BG: Some were based on people Nick served in the navy with. There were writer parts to them and actor parts to them. Steve Buscemi brought an enormous amount to Kelly. He said he saw the character a little bit differently from how it was written and told me what he wanted to do, which had to do with confession. A friend of his had just died and he said, "I need to confess," and that added another element. So they're all different characters but they're all repressing something and doing it in their own way. As written, they were all fighting inner battles and hiding something.
JS: They're all repressing the same thing.
DP: But Harry is repressing two things.
JS: Right. What Harry and the other sailors did to Kagan is there for everybody, and it pretty much destroyed everybody. They're all pretty much dead on a plate. And Harry is repressing something else as well.
DP: The script is episodic and once the actors play their scenes they aren't in the movie anymore. So did they all read the entire script?
BG: Yes, they absolutely did. I thought it was essential for every actor to understand where their characters fit into the big story. I got such great responses. I love when the actors are so enthusiastic.
Q: The film has an older cast and has characters looking back on their lives and what they've done and where they've come from. Did you worry it would be difficult to sell such a project?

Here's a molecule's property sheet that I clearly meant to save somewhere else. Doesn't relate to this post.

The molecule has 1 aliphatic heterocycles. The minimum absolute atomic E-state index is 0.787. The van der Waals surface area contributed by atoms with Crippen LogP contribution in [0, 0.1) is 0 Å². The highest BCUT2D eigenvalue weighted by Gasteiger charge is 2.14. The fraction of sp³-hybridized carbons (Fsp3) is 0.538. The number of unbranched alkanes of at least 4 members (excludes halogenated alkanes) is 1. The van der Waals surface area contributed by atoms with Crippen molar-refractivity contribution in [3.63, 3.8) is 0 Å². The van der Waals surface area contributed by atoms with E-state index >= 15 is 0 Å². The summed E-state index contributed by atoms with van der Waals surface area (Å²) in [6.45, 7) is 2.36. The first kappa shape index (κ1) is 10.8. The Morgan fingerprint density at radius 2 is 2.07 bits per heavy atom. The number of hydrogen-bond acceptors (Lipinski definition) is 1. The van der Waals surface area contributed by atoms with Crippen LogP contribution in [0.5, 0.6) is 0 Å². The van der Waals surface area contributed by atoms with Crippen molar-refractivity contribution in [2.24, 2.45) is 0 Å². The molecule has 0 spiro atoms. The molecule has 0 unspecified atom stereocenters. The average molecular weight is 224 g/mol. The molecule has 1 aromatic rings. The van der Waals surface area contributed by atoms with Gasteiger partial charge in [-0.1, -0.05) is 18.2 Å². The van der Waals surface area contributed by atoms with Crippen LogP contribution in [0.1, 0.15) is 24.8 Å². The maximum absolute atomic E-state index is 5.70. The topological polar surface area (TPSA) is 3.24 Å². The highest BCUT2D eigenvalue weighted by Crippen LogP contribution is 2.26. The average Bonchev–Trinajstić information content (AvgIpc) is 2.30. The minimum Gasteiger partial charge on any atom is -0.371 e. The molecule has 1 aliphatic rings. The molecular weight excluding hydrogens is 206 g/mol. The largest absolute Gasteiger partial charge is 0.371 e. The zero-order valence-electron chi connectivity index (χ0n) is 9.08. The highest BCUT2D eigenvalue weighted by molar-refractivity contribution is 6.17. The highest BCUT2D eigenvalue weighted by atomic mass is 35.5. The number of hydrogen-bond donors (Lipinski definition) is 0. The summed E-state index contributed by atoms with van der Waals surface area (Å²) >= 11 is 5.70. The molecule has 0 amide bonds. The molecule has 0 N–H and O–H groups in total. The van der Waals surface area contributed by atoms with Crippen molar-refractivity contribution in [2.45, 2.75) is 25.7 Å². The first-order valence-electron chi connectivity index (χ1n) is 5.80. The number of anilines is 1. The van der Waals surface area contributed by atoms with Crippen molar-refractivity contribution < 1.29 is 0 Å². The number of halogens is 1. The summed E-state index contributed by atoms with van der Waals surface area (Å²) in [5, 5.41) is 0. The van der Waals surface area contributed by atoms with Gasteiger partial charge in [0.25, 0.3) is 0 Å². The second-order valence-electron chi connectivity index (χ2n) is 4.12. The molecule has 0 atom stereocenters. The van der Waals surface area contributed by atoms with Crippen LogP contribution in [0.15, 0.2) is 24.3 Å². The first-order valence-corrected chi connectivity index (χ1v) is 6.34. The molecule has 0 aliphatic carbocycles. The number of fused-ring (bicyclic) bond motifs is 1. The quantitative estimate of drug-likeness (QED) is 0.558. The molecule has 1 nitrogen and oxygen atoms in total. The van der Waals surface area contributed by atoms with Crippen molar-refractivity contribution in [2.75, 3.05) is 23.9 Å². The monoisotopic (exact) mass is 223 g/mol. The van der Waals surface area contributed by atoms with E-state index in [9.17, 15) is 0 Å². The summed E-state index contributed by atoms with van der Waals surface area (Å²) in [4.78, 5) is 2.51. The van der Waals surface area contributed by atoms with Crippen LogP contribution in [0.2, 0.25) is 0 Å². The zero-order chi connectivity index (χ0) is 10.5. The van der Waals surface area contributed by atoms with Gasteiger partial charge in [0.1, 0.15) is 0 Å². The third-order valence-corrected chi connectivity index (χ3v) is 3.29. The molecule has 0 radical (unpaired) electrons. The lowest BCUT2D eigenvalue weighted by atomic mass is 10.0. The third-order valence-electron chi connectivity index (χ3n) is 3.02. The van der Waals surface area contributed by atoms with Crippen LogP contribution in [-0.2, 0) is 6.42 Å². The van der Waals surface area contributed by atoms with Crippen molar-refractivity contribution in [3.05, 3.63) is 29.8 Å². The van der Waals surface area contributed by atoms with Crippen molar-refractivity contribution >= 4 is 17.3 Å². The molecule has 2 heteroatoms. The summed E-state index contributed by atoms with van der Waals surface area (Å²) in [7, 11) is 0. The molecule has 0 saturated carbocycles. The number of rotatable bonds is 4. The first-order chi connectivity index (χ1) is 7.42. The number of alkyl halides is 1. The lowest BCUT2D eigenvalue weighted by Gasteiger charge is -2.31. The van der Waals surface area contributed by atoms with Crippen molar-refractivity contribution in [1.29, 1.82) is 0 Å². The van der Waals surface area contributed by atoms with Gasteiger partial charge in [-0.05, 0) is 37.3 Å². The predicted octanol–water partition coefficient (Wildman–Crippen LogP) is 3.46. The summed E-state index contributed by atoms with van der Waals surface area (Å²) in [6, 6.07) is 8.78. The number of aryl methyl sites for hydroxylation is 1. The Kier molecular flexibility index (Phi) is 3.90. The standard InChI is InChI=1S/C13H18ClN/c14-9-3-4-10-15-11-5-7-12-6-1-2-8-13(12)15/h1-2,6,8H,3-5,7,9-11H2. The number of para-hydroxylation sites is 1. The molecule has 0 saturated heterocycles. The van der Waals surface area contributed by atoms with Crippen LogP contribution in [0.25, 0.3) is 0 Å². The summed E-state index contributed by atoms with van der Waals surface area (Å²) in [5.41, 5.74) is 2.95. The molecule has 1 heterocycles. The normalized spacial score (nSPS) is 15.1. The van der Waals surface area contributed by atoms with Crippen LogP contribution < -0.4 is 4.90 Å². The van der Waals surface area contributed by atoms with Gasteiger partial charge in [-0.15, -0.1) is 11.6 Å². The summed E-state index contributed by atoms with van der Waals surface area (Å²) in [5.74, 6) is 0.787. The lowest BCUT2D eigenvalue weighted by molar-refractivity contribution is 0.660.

BG: It's something that I thought about a lot. Part of me really wanted to make a movie that grappled with issues that would make people think. Older people can look back more easily. Every ten years, I think, you know, we do a kind of reassessment. I have an eighteen-year-old daughter and she is wild about the film. I don't think it's just because of me. She's smart. She wants a lot more out of cinema than what's out there in the world. And that idea of reevaluating and questioning the past and of the past informing the present has appeal. Politically, we've just come out of a horrible eight years with Bush as president and we must ask how much responsibility we should take for that? That's a personal question the film is asking for. I think that young people will come to this. I mean, where are the older actors and characters who can really inform younger people with questions about life and responsibility, and masculinity and femininity? We have a slightly older cast but the questions are universal.
Q: But do you think it's difficult to get this kind of film made? Did you feel like you had to fight harder?
BG: You have to fight hard to make anything.